16.11.2018 | NASA/Goddard Space Flight Center

All articles from Physics and Astronomy >>>

The most recent press releases about innovation >>>

Die letzten 5 Focus-News des innovations-reports im Überblick:

Im Focus: UNH scientists help provide first-ever views of elusive energy explosion

Researchers at the University of New Hampshire have captured a difficult-to-view singular event involving "magnetic reconnection"--the process by which sparse particles and energy around Earth collide producing a quick but mighty explosion--in the Earth's magnetotail, the magnetic environment that trails behind the planet.

Magnetic reconnection has remained a bit of a mystery to scientists. They know it exists and have documented the effects that the energy explosions can...

Im Focus: A Chip with Blood Vessels

Biochips have been developed at TU Wien (Vienna), on which tissue can be produced and examined. This allows supplying the tissue with different substances in a very controlled way.

Cultivating human cells in the Petri dish is not a big challenge today. Producing artificial tissue, however, permeated by fine blood vessels, is a much more...

Im Focus: A Leap Into Quantum Technology

Faster and secure data communication: This is the goal of a new joint project involving physicists from the University of Würzburg. The German Federal Ministry of Education and Research funds the project with 14.8 million euro.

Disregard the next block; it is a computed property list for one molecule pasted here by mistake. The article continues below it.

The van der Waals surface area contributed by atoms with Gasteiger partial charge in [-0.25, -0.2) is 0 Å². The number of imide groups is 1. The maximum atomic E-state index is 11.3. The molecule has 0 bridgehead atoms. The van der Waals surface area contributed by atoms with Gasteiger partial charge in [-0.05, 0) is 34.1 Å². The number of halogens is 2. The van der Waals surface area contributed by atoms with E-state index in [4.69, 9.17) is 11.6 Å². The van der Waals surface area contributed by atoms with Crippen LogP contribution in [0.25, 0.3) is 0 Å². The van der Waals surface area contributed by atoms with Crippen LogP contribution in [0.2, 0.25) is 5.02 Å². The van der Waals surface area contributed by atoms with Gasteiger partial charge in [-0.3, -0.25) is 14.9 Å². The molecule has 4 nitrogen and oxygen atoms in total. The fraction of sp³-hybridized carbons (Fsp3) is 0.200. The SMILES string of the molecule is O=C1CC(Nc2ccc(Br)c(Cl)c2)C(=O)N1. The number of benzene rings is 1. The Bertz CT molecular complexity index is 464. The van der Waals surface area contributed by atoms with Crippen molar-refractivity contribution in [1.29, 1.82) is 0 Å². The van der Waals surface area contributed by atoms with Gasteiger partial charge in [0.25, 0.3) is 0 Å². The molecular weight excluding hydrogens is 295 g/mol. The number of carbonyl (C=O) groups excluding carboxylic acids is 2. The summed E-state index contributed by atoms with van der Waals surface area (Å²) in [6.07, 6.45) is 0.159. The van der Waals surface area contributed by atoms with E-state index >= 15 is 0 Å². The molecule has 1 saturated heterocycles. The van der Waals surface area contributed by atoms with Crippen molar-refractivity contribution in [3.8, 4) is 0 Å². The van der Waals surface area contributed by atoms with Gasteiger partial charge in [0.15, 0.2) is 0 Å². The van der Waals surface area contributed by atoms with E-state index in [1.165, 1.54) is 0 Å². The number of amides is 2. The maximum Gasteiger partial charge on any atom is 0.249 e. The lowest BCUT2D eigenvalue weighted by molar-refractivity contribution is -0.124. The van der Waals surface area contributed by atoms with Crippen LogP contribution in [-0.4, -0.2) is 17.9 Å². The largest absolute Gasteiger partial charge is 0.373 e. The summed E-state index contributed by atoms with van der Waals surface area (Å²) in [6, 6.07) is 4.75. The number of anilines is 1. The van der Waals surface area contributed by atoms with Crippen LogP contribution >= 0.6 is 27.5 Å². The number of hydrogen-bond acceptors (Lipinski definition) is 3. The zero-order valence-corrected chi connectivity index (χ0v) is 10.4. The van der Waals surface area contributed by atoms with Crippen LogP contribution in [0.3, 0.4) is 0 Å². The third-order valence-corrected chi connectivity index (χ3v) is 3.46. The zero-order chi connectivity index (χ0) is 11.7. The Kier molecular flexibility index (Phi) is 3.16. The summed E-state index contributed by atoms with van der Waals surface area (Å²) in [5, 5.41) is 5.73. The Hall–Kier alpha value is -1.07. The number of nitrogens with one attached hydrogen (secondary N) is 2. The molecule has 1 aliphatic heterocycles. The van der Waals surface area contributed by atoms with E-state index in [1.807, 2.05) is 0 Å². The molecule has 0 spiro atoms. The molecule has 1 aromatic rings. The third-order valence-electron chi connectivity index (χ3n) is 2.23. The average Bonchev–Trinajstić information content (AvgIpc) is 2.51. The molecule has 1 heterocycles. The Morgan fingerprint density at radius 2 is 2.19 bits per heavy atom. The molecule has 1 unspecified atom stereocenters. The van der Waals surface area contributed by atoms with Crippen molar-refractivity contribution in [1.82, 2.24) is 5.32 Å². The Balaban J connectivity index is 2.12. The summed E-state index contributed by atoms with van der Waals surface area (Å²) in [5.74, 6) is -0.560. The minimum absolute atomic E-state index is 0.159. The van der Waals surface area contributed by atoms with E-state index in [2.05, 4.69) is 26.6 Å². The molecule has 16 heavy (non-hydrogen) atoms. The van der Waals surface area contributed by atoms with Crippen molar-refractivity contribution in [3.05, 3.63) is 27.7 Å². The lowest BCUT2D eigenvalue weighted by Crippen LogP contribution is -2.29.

In our digital world data security and secure communication are becoming more and more important. Quantum communication is a promising approach to achieve...

Im Focus: Research icebreaker Polarstern begins the Antarctic season

What does it look like below the ice shelf of the calved massive iceberg A68?

On Saturday, 10 November 2018, the research icebreaker Polarstern will leave its homeport of Bremerhaven, bound for Cape Town, South Africa.

Im Focus: Penn engineers develop ultrathin, ultralight 'nanocardboard'

When choosing materials to make something, trade-offs need to be made between a host of properties, such as thickness, stiffness and weight. Depending on the application in question, finding just the right balance is the difference between success and failure

Now, a team of Penn Engineers has demonstrated a new material they call "nanocardboard," an ultrathin equivalent of corrugated paper cardboard. A square...

All Focus news of the innovation-report >>>

Anzeige

Anzeige

VideoLinks
Industry & Economy
Event News

Optical Coherence Tomography: German-Japanese Research Alliance hosted Medical Imaging Conference

19.11.2018 | Event News

“3rd Conference on Laser Polishing – LaP 2018” Attracts International Experts and Users

09.11.2018 | Event News

On the brain’s ability to find the right direction

06.11.2018 | Event News

 
Latest News

New materials: Growing polymer pelts

19.11.2018 | Materials Sciences

Earthquake researchers finalists for supercomputing prize

19.11.2018 | Information Technology

Controlling organ growth with light

19.11.2018 | Life Sciences

VideoLinks
Science & Research
Overview of more VideoLinks >>>